Mumbai attacks mastermind and JuD chief Hafiz Saeed and 12 of his close aides will be arrested "very soon", police said on Thursday, a day after Pakistani authorities booked them for committing multiple offences of terrorism financing and money laundering.
The Counter Terrorism Department (CTD) of Punjab Police on Wednesday registered 23 FIRs against 13 leaders of Jamat-ud-Dawah (JuD) including Saeed on the charges of terror financing in different cities of Punjab province.
"The CTD has booked the (13) leaders of JuD and other proscribed organisations on the charges of terror financing. As the FIRs have been registered the suspects will be arrested shortly," Punjab police spokesperson Niyab Haider Naqvi told PTI.
When asked as why the CTD has not yet arrested Saeed and others despite their nomination in the FIRs, Naqvi said: "In first, the FIR is registered against a suspect and then he is arrested. Saeed and others nominated in the FIRs will also be arrested subsequently."
Previously, he said police arrested several members of the banned organisations on terror financing and subsequently they were handed down imprisonment by the anti-terrorism courts.
"So these suspects will also be arrested very soon," Naqvi said.
A source in the Imran Khan government told PTI that the Punjab police are waiting a go-ahead from the "top" to lay hand on Saeed.
"Saeed is present at his residence in Lahore's Jauhar Town and the police are waiting a green signal from the government to raid his residence to arrest him," the source said.
The source further said it is likely that Saeed may be arrested this week as the Khan government appears keen to fulfill its obligations on terror financing under the Financial Action Task Force (FATF).
Pakistan failed to complete its action plan on terror financing on the FATF's deadline in June last. The FATF warned Islamabad to meet its commitment by another deadline of October or face action, which could possibly lead to the country's blacklisting.
The Paris-based global body is working to curb terrorism financing and money laundering and has asked Pakistan to reassess the operation of banned terrorist outfits in the country.
In June last year, the FATF placed Pakistan on the grey list of countries whose domestic laws are considered weak to tackle the challenges of money laundering and terrorism financing.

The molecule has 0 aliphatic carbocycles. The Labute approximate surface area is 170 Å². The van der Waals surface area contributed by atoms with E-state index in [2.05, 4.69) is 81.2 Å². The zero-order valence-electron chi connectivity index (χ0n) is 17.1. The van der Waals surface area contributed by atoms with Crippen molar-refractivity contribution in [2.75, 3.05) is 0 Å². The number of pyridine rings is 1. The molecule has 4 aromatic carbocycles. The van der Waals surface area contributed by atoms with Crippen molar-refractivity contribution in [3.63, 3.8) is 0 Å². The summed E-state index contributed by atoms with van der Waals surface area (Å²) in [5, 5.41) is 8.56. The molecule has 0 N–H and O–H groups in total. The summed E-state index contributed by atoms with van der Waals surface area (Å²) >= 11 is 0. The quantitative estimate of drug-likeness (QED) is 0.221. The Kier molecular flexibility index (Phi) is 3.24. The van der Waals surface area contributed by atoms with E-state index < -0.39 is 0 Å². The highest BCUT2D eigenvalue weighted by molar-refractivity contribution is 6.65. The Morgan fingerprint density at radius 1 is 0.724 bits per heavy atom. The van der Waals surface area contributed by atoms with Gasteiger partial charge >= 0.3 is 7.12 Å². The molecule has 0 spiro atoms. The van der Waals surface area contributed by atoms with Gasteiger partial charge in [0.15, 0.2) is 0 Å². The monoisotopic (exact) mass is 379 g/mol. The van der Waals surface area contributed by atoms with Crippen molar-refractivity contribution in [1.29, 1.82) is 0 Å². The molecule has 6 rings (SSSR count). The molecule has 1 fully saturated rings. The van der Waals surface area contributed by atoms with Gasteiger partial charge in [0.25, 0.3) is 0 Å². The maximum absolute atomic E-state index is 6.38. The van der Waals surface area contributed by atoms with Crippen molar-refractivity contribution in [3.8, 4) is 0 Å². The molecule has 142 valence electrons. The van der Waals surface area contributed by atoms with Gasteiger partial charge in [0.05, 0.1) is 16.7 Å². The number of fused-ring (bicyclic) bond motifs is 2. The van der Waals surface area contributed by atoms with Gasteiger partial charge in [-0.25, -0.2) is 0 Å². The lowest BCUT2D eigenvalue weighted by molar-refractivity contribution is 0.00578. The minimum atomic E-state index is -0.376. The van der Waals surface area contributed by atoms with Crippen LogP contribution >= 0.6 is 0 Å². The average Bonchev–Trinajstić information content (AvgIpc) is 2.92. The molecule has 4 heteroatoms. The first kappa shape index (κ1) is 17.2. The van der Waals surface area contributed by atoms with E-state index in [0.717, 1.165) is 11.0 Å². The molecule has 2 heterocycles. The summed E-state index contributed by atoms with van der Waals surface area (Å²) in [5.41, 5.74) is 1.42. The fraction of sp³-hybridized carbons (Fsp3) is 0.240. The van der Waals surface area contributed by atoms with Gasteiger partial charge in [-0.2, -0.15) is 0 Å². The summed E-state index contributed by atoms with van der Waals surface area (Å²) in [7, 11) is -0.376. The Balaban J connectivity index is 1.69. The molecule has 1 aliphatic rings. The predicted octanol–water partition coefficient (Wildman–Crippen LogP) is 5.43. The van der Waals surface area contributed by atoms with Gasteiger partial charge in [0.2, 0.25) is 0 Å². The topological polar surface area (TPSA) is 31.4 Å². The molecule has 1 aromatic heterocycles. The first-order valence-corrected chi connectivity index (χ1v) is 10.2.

The Anti-Terrorism Courts recently handed down up to five years imprisonment to 12 members of the JuD and Jaish-e-Mohammed (JeM) on the charges of terrorism financing.
On Wednesday, the CTD said it booked Saeed and 12 aides for 'terror financing' in 23 cases after "irrefutable evidence” against them was detected.
The cases have been registered in Lahore, Gujranwala and Multan for collection of funds for terrorism financing through assets/properties made and held in the names of Trusts/ Non Profit Organisations (NPO) including Al-Anfaal Trust, Dawat ul Irshad Trust, Muaz Bin Jabal Trust, etc.
It further said large scale investigation launched into financing matters of proscribed organisations JuD and Lashkar-e-Taiba (LeT) in connection with implementation of UN Sanctions against these Designated Entities and Persons as directed by NSC (National Security Committee) in its meeting of January 1, 2019 chaired by Prime Minister Khan for implementing National Action Plan.
"These suspects made assets from funds of terrorism financing. They held and used these assets to raise more funds for further terrorism financing. Hence, they committed multiple offences of terrorism financing and money laundering under Anti-Terrorism Act 1997. They will be prosecuted in ATCs (Anti Terrorism Courts) for commission of these offences," the CTD said.
Saeed-led JuD is believed to be the front organisation for the Lashkar-e-Taiba which is responsible for carrying out the 2008 Mumbai attacks. The US declared the LeT as a foreign terrorist organisation in June 2014.
The US Department of the Treasury has designated Saeed as a Specially Designated Global Terrorist, and the US, since 2012, has offered a USD 10 million reward for information that brings Saeed to justice.
Abdul Rehman Makki (deputy chief of JuD and Saeed's brother-in-law), MaliK Zafar Iqbal, Ameer Hamza, Muhammad Yahya Aziz, Muhammad Naeem Sh, Mohsin Bilal, Abdul Raqeeb, Ahmad Daud, Muhammad Ayub, Abdullah Ubaid, Muhammad Ali and Abdul Ghaffar are other suspects.
Makki is lodged in the Camp Jail Lahore on the charges of making hate speech. The other suspects reported to have been hiding since the government took over over the properties of these organizations.
Pakistani authorities in March sealed the Lahore headquarters of JuD and Falah-e-Insaniat Foundation (FIF) and detained over 120 suspected militants as part of an ongoing crackdown on banned groups.
India has not been engaging with Pakistan since an attack on the Air Force base at Pathankot in January 2016 by a Pakistan-based terror group, maintaining that talks and terror cannot go together.